What is baby bottle tooth caries?
Baby bottle tooth decay is caused by the frequent and long-term exposure of a child's teeth to liquids containing sugars. Among these liquids are milk, formula, fruit juice, sodas and other sweetened drinks.
The condition is associated with breastfed and bottle fed infants who have prolonged feeding habits or with children whose pacifiers are frequently dipped in honey, sugar or syrup. The sweet fluids left in the mouth while the infant is sleeping increase the chances of cavities.
Why should I be worried about baby bottle tooth decay?
Giving an infant a sugary drink at nap or nighttime is harmful because, during sleep, the flow of saliva decreases, allowing the sugary liquids to linger on the child's teeth for an extended period of time. If left untreated, decay can result, which can cause pain and infection. Severely decayed teeth may need to be extracted. If teeth are infected or lost too early due to baby bottle tooth decay, your child may develop poor eating habits, speech problems, crooked teeth and damaged adult teeth.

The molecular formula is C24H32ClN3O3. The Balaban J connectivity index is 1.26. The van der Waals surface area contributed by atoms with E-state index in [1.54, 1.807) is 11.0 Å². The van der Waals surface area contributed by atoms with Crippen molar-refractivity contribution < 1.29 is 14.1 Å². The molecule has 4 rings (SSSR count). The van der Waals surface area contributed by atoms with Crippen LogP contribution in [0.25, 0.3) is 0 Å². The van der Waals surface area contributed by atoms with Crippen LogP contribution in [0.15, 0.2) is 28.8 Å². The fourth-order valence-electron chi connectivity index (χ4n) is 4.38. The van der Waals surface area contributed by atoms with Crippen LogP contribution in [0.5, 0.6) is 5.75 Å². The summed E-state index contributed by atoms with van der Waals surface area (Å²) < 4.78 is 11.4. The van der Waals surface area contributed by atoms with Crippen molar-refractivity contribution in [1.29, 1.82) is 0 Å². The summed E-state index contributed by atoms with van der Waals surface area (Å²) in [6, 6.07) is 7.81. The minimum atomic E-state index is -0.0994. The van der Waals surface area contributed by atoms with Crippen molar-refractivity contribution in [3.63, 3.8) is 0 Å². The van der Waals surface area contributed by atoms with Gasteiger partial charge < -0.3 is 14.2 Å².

How can I prevent baby bottle tooth decay?
1. Never allow a child to fall asleep with a bottle containing milk, formula, juice or other sweetened liquids.
2. Clean and massage the baby's gums to help establish healthy teeth with a moistened gauze square or washcloth.
3. Brushing should begin upon eruption of the first baby tooth. When brushing a child's teeth, use a soft toothbrush and water.
4. Parents should first bring their child to the dentist when the child is between 6 and 12 months old for a checkup.
5. Decrease consumption of sugar, especially between meals.
6. Children should be weaned from the bottle as soon as they can drink from a cup, usually by their first birthday.